- SugarSync and Dropbox: Dropbox is a handy cloud utility for saving and sharing files. While Dropbox is easier for some things, I find SugarSync to be more powerful and easier for many things; it is less expensive if you want to buy extra storage. Indiana University now provides free storage with Box. 2012-08-17
- IU students can run Stata for free over the internet. For details go here. Opinions vary on how well this works. 2012-08-17
Due dates - assignments are due 30 minutes before lab ends
Assignments in the form of Word files will be available here. Add your answers to the assignment file and place the renamed, completed file in your LAN directory. Details are provided in lab.
- Assignment 1: Math review. Due day 3, Aug 28.
- Assignment 2: Picking your variables. Due day 4, Aug 30.
- Assignment 3: Data cleaning. Due day 6, Sep 6.
- Assignment 4: LRM. Due day 9, Sep 18. (corrected date)
- Assignment 5: BRM-1.
Due day 11, Sep 25.
- Assignment 6: BRM-2. Due day 15, Oct 9. (CHANGED!)
- Assignment 7: Testing and Fit. Due day 17, Oct 16.
- Assignment 8: MNLM. Part 1: Due day 22, Nov 1. Part 2: Due day Nov 13.
- Assignment 9: ORM. Due Nov 29.
- Assignment 10: Count models. Due 5pm on T of exam week, Dec 12.
Workflow requirements for assignments
An essential part of being an effective researcher is a workflow that allows you to organize your efforts and later replicate the results you have already completed. Since this class is an applied course in data analysis, a portion of your grade is based on the workflow you use in completing your assignments. More general information and a detailed treatment of workflow is available at Long’s workflow page and his book The Workflow of Data Analysis Using Stata. For this class you are not required to implement the full workflow from the book, but you are encouraged to improve your workflow as your time and interest allow. Early in the fall Long will present an overview of workflow in a Workshop in Methods presentation. Here is additional information.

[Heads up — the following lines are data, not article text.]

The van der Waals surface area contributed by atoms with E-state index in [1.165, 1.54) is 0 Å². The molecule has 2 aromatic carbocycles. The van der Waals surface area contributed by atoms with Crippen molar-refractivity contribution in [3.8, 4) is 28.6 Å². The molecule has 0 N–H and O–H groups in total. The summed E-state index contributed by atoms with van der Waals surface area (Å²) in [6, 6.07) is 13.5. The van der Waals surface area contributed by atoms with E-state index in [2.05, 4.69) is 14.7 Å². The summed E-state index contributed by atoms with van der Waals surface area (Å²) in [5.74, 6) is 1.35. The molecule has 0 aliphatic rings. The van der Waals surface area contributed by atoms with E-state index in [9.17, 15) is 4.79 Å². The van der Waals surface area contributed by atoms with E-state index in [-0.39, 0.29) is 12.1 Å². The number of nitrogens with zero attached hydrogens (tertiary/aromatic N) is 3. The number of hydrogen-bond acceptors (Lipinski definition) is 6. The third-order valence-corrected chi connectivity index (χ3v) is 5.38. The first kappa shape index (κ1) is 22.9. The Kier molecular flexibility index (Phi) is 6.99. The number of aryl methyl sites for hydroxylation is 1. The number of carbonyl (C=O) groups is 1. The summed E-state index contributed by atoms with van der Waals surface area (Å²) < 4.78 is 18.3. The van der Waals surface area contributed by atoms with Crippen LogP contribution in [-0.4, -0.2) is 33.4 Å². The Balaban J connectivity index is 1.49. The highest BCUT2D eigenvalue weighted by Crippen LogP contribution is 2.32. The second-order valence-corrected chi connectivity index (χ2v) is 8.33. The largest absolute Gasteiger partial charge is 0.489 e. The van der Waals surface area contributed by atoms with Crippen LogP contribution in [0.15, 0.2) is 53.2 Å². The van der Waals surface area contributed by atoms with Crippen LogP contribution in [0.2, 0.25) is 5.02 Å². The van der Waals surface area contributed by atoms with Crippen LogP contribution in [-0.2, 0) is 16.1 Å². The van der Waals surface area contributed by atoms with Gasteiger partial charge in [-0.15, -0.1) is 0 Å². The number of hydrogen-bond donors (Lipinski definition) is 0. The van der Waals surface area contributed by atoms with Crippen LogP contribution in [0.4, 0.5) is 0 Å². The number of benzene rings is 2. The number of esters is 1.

Requirements for Stat 503/Soc 650
- 1. Keep a research log: A research log is a record of your progress similar to a journal. In you research log you should record your work on each assignment. An example is posted to the course LAN to show you what you log might look like. (Note that the research log is distinct from Stata log file that you create with log using dofilename, text replace)